by Mariann Kun-Szabo, contributing blogger
“The German Friend”, directed and co-produced by Jeanine Meerapfel, tells the love story of Sulamit, the daughter of German Jewish immigrants, and Friedrich, son of nazi immigrants, who met in Argentina in their childhood during the early 1950’s. Jeanine, director of “Anna’s Summer” (2001) and “The Girlfriend” (1988), is herself an Argentinean woman with a German Jewish heritage. Therefore her film works also as an autobiography that shows the social aspects of being a German immigrant in Argentina, within a new developing society during the German revolution.
The Argentine-German co-production follows, from the girl’s point of view, the story of these two adolescents in a linear manner. The story has two main narrative lines: one is the love story of a modern Romeo and Juliet couple; the other is the impact of some historical contemporary events, such as the German student revolution of 1968, the dictatorship in Argentina, and the Mapuche conflicts of Patagonia. The contrast between the two worlds and the issues of identity are emphasized with the switch between both languages: Spanish and German.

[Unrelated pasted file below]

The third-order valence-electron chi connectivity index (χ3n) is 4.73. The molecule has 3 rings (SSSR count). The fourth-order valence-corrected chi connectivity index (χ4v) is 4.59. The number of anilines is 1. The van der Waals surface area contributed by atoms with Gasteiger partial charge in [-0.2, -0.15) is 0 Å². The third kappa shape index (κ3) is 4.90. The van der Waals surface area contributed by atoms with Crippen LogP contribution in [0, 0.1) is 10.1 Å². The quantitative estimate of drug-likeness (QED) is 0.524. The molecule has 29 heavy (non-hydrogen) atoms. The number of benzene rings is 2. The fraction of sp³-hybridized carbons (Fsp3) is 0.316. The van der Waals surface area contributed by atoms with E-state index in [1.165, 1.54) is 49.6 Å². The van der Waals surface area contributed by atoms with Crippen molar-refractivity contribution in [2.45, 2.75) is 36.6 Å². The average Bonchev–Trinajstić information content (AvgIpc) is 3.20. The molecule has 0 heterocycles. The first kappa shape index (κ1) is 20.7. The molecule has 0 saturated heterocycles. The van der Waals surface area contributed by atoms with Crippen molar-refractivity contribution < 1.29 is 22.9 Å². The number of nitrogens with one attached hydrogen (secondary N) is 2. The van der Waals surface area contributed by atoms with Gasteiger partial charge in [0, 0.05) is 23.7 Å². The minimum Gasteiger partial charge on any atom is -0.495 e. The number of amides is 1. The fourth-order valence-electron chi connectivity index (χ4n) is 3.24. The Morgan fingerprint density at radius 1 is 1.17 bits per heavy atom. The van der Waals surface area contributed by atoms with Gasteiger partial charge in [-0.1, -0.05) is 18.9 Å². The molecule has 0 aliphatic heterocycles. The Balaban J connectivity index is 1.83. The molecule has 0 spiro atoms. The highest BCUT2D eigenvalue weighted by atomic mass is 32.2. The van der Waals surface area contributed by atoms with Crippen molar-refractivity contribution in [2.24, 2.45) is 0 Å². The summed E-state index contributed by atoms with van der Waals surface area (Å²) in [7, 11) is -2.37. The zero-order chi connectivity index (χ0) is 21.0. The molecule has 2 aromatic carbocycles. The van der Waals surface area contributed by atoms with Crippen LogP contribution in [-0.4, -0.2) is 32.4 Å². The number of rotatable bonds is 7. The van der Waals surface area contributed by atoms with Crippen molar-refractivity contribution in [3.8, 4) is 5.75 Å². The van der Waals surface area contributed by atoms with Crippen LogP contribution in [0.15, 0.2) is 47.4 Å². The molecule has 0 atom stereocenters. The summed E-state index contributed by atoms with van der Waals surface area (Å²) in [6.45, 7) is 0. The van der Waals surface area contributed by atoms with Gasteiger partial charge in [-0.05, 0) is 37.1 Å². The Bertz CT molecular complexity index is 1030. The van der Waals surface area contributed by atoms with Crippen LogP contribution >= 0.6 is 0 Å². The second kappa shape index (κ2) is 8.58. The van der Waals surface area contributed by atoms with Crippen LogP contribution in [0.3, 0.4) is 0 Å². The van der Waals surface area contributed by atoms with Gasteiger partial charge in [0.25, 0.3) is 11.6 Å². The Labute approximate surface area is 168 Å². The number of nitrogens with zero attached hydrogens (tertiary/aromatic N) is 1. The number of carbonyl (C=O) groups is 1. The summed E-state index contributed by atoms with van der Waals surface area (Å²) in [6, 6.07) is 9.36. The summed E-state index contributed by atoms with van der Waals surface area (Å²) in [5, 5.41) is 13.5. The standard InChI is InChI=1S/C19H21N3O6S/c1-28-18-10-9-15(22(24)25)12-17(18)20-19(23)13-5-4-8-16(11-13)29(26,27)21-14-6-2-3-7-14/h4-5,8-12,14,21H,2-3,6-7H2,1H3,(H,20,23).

The female character, Celeste Cid, is stunning. Her character grows up in front of the audience. She starts as an innocent child, and evolves into a humorous and strong woman, that follows her love to the end of the world at the most difficult times. German actor Max Riemelt plays the male character who, after discovering the SS past of his father, travels to Germany, then back to Argentina to participate in the revolution, seeking a shift on the past. Since the film is based on personal experiences, the scenes are executed with an emphasis on detail – such as the customs, the belongings of a room, the streets. The audience suddenly feels to be part of the flow.
The film covers big topics with lots of opportunities, however it lacks in rhythm and catharsis. The audience does not get the answer for the questions the film makes (why does this two main characters develop a big bond, or how history affects the German-Argentine identity, for example). One black and white documentary shot embedded about the German revolution helps to get involved with the historical aspects of the film.
The message of the film, however, is strong and is still valid: „These children of immigrants torn apart by conflict are now the citizens of a new country and their mission is to build another society, free from hate.” said Jeanine Meerapfel in Argentina Independent.